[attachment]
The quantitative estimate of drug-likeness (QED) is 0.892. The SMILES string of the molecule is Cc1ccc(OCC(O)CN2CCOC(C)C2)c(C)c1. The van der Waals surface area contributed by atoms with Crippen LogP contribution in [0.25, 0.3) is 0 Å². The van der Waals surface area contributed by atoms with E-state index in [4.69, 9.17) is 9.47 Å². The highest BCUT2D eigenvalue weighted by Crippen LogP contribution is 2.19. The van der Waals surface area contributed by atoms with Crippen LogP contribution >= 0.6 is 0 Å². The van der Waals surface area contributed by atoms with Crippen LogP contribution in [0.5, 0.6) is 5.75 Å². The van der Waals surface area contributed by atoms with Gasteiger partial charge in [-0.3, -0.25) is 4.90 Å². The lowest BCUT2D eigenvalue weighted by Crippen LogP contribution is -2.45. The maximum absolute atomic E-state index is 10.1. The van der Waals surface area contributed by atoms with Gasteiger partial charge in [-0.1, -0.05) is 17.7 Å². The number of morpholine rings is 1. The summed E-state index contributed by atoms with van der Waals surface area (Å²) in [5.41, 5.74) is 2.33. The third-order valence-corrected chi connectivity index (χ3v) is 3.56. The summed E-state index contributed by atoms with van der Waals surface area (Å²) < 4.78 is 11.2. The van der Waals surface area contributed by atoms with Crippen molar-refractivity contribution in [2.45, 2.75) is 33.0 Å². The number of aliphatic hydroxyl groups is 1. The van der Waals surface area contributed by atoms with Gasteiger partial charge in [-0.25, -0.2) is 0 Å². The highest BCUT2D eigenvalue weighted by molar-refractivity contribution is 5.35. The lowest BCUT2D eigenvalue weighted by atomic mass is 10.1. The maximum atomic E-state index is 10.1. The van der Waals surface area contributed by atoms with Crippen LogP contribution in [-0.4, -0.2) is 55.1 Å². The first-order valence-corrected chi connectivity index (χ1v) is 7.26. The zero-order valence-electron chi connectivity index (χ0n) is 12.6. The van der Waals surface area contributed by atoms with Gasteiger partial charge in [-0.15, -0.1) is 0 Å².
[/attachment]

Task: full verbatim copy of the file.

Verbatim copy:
The quantitative estimate of drug-likeness (QED) is 0.892. The SMILES string of the molecule is Cc1ccc(OCC(O)CN2CCOC(C)C2)c(C)c1. The van der Waals surface area contributed by atoms with Crippen LogP contribution in [0.25, 0.3) is 0 Å². The van der Waals surface area contributed by atoms with E-state index in [4.69, 9.17) is 9.47 Å². The highest BCUT2D eigenvalue weighted by Crippen LogP contribution is 2.19. The van der Waals surface area contributed by atoms with Crippen LogP contribution >= 0.6 is 0 Å². The van der Waals surface area contributed by atoms with Crippen LogP contribution in [0.5, 0.6) is 5.75 Å². The van der Waals surface area contributed by atoms with Gasteiger partial charge in [-0.3, -0.25) is 4.90 Å². The lowest BCUT2D eigenvalue weighted by Crippen LogP contribution is -2.45. The maximum absolute atomic E-state index is 10.1. The van der Waals surface area contributed by atoms with Gasteiger partial charge in [-0.1, -0.05) is 17.7 Å². The number of morpholine rings is 1. The summed E-state index contributed by atoms with van der Waals surface area (Å²) in [5.41, 5.74) is 2.33. The third-order valence-corrected chi connectivity index (χ3v) is 3.56. The summed E-state index contributed by atoms with van der Waals surface area (Å²) < 4.78 is 11.2. The van der Waals surface area contributed by atoms with Crippen molar-refractivity contribution in [2.45, 2.75) is 33.0 Å². The number of aliphatic hydroxyl groups is 1. The van der Waals surface area contributed by atoms with Gasteiger partial charge in [-0.25, -0.2) is 0 Å². The highest BCUT2D eigenvalue weighted by molar-refractivity contribution is 5.35. The lowest BCUT2D eigenvalue weighted by atomic mass is 10.1. The maximum atomic E-state index is 10.1. The van der Waals surface area contributed by atoms with Crippen LogP contribution in [-0.4, -0.2) is 55.1 Å². The first-order valence-corrected chi connectivity index (χ1v) is 7.26. The zero-order valence-electron chi connectivity index (χ0n) is 12.6. The van der Waals surface area contributed by atoms with Gasteiger partial charge in [-0.15, -0.1) is 0 Å².